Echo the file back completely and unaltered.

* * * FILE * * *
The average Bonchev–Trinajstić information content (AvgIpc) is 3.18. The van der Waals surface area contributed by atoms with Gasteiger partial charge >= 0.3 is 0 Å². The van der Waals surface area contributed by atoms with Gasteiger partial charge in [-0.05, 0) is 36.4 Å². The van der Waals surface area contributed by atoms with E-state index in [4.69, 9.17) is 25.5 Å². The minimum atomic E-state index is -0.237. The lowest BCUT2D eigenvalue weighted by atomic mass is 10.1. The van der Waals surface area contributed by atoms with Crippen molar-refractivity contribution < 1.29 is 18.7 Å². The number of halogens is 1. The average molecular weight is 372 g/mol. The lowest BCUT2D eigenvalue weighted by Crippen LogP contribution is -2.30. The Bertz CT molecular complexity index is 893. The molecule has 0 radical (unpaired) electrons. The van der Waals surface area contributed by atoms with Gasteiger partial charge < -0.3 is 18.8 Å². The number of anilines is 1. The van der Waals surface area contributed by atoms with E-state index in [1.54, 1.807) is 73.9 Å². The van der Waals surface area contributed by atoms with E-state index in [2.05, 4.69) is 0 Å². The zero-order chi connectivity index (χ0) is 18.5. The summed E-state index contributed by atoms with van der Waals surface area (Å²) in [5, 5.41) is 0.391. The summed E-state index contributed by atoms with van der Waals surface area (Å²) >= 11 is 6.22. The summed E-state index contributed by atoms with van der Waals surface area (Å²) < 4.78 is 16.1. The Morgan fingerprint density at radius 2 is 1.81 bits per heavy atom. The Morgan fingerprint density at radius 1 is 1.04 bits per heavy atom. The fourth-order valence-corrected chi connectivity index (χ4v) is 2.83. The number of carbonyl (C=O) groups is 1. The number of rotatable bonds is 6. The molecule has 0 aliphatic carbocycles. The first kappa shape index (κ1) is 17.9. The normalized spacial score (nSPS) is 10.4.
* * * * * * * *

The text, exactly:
The average Bonchev–Trinajstić information content (AvgIpc) is 3.18. The van der Waals surface area contributed by atoms with Gasteiger partial charge >= 0.3 is 0 Å². The van der Waals surface area contributed by atoms with Gasteiger partial charge in [-0.05, 0) is 36.4 Å². The van der Waals surface area contributed by atoms with E-state index in [4.69, 9.17) is 25.5 Å². The minimum atomic E-state index is -0.237. The lowest BCUT2D eigenvalue weighted by atomic mass is 10.1. The van der Waals surface area contributed by atoms with Crippen molar-refractivity contribution < 1.29 is 18.7 Å². The number of halogens is 1. The average molecular weight is 372 g/mol. The lowest BCUT2D eigenvalue weighted by Crippen LogP contribution is -2.30. The Bertz CT molecular complexity index is 893. The molecule has 0 radical (unpaired) electrons. The van der Waals surface area contributed by atoms with Gasteiger partial charge < -0.3 is 18.8 Å². The number of anilines is 1. The van der Waals surface area contributed by atoms with E-state index in [1.54, 1.807) is 73.9 Å². The van der Waals surface area contributed by atoms with E-state index in [2.05, 4.69) is 0 Å². The zero-order chi connectivity index (χ0) is 18.5. The summed E-state index contributed by atoms with van der Waals surface area (Å²) in [5, 5.41) is 0.391. The summed E-state index contributed by atoms with van der Waals surface area (Å²) >= 11 is 6.22. The summed E-state index contributed by atoms with van der Waals surface area (Å²) < 4.78 is 16.1. The Morgan fingerprint density at radius 2 is 1.81 bits per heavy atom. The Morgan fingerprint density at radius 1 is 1.04 bits per heavy atom. The fourth-order valence-corrected chi connectivity index (χ4v) is 2.83. The number of carbonyl (C=O) groups is 1. The number of rotatable bonds is 6. The molecule has 0 aliphatic carbocycles. The first kappa shape index (κ1) is 17.9. The normalized spacial score (nSPS) is 10.4.